• While cottages in the backyard are a wonderful idea be careful to check with your county zoning laws as this violates ‘single-family dwelling zoning’.

    We found out the hard way when we converted an oversize 2 car garage into a wonderful little studio, starting renting it out and were shut down by the county as this was now considered ‘multi-family (2 homes, residences, families on 1 lot) and we only had zoning for single-family. We could have went before the county and requested zoning changes but it was the neighbors that turned us in and when you request a zoning change all properties that abut yours are invited to the hearing to have their say. We kinda knew what they thought already….

  • Hmm, one man’s cottage is another man’s move towards an urban slum. I know US yards are a lot bigger than here, but I’m not sure that’s the best way to develop urban conurbations. I’d prefer a self-contained extension to the main house perhaps.

    I thought you were going to say live in a cottage. Now that’s a way to save money! 🙂
    .-= Monevator´s last blog ..Weekend reading: Revolting taxes =-.

  • Although I love the idea of rental property, I would not want to have my permanent residence occupied with a small cottage and a tenant. It’s just a personal preference I guess.

    .-= Roshawn @ Watson Inc´s last blog ..Savings Down, Spending Up but What Does it Mean? =-.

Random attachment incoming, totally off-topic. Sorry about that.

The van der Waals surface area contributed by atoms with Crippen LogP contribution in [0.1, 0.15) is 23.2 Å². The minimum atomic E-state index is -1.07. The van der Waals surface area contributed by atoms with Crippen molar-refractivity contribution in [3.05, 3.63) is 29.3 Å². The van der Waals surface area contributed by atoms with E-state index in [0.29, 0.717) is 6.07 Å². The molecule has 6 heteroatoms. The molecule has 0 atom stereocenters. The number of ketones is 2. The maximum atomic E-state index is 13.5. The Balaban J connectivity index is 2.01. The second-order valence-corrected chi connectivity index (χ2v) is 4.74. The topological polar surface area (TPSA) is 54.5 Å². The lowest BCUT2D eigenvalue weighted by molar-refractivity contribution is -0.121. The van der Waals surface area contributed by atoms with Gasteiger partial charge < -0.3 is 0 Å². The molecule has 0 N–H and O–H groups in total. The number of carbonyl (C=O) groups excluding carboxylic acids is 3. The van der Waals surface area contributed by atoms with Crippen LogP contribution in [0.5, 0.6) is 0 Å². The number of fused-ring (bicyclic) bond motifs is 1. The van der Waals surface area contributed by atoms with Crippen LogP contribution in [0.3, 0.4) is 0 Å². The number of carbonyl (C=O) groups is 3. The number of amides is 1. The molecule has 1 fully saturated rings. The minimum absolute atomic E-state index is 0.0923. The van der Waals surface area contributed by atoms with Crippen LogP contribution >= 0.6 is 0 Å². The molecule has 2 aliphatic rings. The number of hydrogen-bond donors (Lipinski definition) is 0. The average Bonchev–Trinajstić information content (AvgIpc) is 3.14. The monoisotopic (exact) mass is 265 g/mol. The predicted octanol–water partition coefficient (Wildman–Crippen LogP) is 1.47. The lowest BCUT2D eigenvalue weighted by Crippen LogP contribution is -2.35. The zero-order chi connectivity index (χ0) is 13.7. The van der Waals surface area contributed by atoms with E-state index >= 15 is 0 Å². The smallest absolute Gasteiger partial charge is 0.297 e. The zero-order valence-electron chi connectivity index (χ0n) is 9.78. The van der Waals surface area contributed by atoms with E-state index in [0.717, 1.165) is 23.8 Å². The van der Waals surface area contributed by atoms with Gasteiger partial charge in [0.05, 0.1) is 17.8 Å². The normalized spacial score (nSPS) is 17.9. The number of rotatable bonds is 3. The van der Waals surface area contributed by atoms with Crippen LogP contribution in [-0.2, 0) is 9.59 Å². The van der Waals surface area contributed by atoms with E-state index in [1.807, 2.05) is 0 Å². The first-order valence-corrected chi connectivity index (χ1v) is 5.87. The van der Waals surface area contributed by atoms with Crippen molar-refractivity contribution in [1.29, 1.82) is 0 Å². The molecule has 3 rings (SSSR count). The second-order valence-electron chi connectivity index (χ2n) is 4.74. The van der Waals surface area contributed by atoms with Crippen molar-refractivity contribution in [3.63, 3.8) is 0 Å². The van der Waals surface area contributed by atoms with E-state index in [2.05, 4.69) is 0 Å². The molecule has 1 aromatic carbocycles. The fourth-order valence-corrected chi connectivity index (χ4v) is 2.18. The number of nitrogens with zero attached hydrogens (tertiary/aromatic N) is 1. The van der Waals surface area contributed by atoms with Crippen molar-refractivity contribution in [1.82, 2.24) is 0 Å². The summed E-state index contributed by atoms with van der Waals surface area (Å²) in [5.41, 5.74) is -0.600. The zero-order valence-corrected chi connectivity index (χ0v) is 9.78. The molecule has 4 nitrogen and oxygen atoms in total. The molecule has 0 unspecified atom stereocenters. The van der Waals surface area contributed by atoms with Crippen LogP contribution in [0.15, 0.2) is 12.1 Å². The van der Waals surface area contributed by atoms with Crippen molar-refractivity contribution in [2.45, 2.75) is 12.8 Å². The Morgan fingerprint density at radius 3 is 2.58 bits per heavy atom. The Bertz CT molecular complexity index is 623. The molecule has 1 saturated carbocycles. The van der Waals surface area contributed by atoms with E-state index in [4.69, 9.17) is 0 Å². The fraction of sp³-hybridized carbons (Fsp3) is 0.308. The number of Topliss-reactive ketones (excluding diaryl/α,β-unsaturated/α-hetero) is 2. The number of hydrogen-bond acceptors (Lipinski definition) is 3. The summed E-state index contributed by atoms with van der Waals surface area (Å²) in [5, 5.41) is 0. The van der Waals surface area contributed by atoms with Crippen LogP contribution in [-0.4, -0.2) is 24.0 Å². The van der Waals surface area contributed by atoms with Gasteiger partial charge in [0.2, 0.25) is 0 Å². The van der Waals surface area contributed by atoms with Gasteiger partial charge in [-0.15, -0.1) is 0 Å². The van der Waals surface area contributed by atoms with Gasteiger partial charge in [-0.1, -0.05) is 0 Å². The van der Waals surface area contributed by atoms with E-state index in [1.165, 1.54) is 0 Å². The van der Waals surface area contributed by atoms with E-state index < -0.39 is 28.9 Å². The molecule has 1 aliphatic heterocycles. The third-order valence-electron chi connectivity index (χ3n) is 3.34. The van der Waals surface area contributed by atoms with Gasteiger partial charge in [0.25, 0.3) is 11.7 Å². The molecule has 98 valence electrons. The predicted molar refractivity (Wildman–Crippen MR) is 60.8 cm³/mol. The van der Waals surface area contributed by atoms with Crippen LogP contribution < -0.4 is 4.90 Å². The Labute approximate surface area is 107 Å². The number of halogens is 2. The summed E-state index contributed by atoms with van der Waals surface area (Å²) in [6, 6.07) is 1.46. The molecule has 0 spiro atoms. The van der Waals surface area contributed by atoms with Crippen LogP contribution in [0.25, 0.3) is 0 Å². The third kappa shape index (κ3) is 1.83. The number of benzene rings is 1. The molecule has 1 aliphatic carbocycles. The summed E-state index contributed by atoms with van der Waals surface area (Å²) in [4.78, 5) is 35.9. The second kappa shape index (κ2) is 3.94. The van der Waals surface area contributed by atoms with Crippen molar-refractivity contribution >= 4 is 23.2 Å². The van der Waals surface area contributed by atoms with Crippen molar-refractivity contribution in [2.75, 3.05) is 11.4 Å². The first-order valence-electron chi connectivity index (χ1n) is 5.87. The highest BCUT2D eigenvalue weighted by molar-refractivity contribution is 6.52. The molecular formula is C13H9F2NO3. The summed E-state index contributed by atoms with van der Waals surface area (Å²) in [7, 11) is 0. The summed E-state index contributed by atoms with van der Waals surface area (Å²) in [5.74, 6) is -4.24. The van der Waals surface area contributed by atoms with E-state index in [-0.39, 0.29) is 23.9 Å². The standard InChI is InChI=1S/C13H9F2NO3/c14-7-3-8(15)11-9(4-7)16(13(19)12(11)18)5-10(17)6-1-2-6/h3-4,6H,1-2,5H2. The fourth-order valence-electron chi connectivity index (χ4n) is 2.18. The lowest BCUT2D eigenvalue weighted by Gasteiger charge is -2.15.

• I have served as chairman of zoning and planning board for our city. And FGE above is exactly right. The neighbors are usually very vocal if they think it might affect their property values, or increase neighborhood traffic.

    One way to find out, of course, is to ask them their opinions, before spending any money. Most zoning administrators for city/county can also let you know what your chances are of being approved-they aren’t the final decision makers, but usually know which way the wind blows.

    Some people love being a landlord and having a close neighbor, others would hate it. My wife and I love our privacy-so that would not be our choice to add a neighbor in the back yard-especially one that wanted me to unclog his toilet!!!
    .-= Dr Dean´s last blog ..Post-Transaction Marketing: Helpful Links, or Ripoff? =-.

  • @finallygettingtoeven – Thanks for the advice! I am sorry it didn’t work out for you but it is inspiring!

    @Monevator – As I consider the half of our house we virtually don’t even use I can’t help but think the cottage is the place to be. What is really sick, is that we purposefully purchased half the house that most in our area own!

    @Roshawn – Completely understand. I’ve always been intrigued by rental property while my wife is repulsed by the idea. It is not for everyone!

    @Dr. Dean – Thanks for your perspective. If the tenants want to cover the cost of my living expenses, I think I could be persuaded to plunge a toilet or two… but like I said… it is not for everyone!
    .-= LeanLifeCoach´s last blog ..5S In Action – Organize and Simplify =-.